By Jeff Mason and Yawen Chen
BIARRITZ, France/BEIJING (Reuters) – U.S. President Donald Trump on Monday predicted a trade deal with China after positive gestures by Beijing, calming global markets that have been roiled by new tariffs from the world’s two largest economies.
Trump said after a G7 summit of world leaders in Biarritz, France, that he believed China was sincere about wanting to reach a deal, citing what he described as increasing economic pressure on Beijing and job losses there.
Chinese Vice Premier Liu He, who has been leading the talks with Washington, said on Monday that China was willing to resolve the trade dispute through “calm” negotiations and opposed any increase in trade tensions.
Trump cited Liu’s comments as a positive sign, underscoring his seniority, and repeated his assertion that Chinese officials had contacted U.S. trade counterparts overnight and offered to resume negotiations, an assertion that China declined to confirm.
“I think they want to make a deal very badly. I think that was elevated last night. The vice chairman of China came out, he said he wants to see a deal made,” Trump told a news conference with French President Emmanuel Macron.
“The longer they wait, the harder it is to put back, if it can be put back at all. I don’t think they have a choice.”
The trade war between the world’s two largest economies has damaged global growth and raised market fears the world economy will tip into recession.
Macron said an agreement would help dispel uncertainty that has been weighing on global markets. He said Trump had told other G7 leaders that he wanted to strike a deal with China.
The upbeat tones soothed global markets, sending U.S. stocks higher and bolstering the U.S. dollar, which had fallen to a 2-1/2-year low against the Japanese yen earlier.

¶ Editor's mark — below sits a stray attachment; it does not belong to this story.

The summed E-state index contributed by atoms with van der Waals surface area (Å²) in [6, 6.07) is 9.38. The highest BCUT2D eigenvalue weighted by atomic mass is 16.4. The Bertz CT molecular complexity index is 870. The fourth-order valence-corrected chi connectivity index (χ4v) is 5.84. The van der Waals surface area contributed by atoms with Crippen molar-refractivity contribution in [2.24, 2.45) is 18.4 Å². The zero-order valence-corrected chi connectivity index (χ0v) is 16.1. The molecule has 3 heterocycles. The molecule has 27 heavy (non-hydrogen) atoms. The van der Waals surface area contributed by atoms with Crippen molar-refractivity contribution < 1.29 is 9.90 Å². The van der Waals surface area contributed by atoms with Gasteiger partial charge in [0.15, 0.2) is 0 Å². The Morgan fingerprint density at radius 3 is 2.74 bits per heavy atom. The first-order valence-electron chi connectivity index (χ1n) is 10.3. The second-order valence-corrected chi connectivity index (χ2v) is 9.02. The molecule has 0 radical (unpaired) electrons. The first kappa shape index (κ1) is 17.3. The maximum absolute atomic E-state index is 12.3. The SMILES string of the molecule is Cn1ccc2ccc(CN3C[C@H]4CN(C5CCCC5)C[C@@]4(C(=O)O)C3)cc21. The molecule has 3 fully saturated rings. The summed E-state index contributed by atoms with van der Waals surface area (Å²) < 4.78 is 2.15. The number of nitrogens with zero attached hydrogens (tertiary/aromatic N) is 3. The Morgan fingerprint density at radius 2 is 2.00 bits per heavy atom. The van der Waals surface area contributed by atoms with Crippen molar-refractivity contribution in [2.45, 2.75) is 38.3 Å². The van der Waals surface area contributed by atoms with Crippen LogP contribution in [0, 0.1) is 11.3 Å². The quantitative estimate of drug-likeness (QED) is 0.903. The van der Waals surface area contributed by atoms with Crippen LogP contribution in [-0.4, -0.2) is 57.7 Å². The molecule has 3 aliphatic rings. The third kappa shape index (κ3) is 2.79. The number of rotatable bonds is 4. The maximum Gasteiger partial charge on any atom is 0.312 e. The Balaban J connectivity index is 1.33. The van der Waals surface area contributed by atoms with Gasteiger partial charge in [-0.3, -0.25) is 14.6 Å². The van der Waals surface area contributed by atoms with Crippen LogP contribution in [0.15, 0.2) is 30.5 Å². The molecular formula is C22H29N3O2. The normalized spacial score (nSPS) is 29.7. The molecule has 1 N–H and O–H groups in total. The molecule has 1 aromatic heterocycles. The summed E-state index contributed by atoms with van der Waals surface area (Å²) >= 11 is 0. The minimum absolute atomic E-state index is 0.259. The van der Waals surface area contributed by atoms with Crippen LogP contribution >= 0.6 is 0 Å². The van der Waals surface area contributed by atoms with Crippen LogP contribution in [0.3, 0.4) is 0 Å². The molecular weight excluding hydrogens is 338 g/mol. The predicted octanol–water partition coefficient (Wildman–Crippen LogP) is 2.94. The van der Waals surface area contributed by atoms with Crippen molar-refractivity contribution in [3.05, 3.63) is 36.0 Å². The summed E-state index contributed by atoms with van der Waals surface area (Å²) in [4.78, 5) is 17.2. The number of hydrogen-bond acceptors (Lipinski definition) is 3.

The Chinese yuan, which had fallen to an 11-year low in the onshore market and hit a record low in the offshore market, pared losses. In the offshore market, the Chinese yuan CNH= was last down 0.5% at 7.1684 per dollar.
Trump said he was more upbeat about the prospects for an agreement with China than in the recent past, and signaled that Washington could also reach a trade agreement with Brussels that averted car tariffs on car imports from Europe.
The U.S. leader also downplayed the prospect of new U.S. tariffs on autos imported from Japan, after a trade deal reached by the largest and third-largest economies on Sunday.
CONTRADICTION? NO PROBLEM!
Asked whether his contradictory statements on trade matters had fueled global market uncertainty, Trump appeared to defend the practice and said it had served his interests well.
“Sorry,” he said, flatly. “It’s the way I negotiate. It’s done well for me over the years, and it’s doing even better for the country, I think.”
Days after referring to President Xi Jinping as an enemy, for instance, Trump on Monday heaped praise on his Chinese counterpart in separate remarks, alternately calling him a “great leader” and a “brilliant man.”